EMA revises guideline on environmental risk assessment of human medicines

The updated European Medicines Agency (EMA) draft guideline on environmental risk assessment (ERA) now contains a decision tree which clarifies when ERA studies are required, and provides greater detail on technical guidance to help increase the consistency of the assessments. Performing an ERA is mandatory for any pharmaceutical company submitting a marketing authorisation application for a medicine.

The revision of the ERA guideline is based on a 2014 concept paper, and the work of a group of experts led by the Safety Working Party of EMA’s Committee for Medicinal Products for Human Use (CHMP). One of the major changes that has been introduces in the proposed revision is the introduction of the term ‘endocrine active substances’, to include all compounds that affect development or reproduction. Furthermore, guidance is given for the estimation of the exposure of predators to pharmaceuticals through the food chain, plus directly through the environment.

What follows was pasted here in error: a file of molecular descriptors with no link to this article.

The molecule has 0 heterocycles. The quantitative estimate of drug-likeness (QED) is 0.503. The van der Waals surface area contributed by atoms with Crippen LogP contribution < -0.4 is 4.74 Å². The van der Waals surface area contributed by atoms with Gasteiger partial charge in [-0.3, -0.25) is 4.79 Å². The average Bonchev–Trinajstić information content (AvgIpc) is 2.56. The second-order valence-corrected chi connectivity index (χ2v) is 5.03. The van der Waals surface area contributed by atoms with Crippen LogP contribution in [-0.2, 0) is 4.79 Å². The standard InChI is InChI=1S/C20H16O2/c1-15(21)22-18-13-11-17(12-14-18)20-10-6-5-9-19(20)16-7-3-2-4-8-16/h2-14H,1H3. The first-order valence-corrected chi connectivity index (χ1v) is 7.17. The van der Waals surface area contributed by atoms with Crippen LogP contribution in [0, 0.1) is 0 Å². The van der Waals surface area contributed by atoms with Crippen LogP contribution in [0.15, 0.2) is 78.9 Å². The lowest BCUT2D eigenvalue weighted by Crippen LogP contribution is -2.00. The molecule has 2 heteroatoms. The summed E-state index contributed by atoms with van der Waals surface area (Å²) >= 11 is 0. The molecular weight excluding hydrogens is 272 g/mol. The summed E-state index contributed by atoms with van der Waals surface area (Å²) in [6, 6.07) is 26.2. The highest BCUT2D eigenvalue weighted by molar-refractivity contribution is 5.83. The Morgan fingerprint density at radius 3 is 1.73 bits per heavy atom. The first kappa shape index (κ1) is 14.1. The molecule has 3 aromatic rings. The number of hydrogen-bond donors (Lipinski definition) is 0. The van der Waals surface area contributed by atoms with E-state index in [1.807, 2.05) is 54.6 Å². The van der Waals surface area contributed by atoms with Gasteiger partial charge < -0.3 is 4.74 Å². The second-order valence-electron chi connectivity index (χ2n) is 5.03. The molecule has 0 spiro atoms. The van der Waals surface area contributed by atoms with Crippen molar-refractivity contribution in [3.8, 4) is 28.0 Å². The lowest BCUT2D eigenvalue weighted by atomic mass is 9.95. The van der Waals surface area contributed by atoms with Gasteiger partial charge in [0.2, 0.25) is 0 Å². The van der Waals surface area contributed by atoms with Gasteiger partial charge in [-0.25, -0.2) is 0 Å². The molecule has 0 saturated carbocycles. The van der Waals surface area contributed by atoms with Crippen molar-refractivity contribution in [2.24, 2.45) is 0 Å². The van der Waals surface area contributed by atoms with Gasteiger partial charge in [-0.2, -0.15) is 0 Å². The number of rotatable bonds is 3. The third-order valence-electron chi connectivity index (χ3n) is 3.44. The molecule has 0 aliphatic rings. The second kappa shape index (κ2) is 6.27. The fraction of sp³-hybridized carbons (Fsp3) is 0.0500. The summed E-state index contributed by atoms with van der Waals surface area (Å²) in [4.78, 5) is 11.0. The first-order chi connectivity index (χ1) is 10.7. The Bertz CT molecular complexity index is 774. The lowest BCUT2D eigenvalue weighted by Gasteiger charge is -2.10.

ERAs are designed to assess the possible effects of pharmaceuticals on the environment and ensure that adequate precautions are taken in case specific risks are identified. The ERA is based on the use of the product and the physico-chemical, ecotoxicological, and degradation and persistence of its active substance.

Some substances have shown direct effects on wildlife at or below the concentrations found in water and soil. For example, “male fish exposed to the main ingredient in the contraceptive pill may become feminised and this can affect the capacity of the population to reproduce”.

Stakeholders are invited to send their comments on the revised guideline by 30th June 2019.

To view the draft guideline on the ERA of medicinal products for human use, please click here.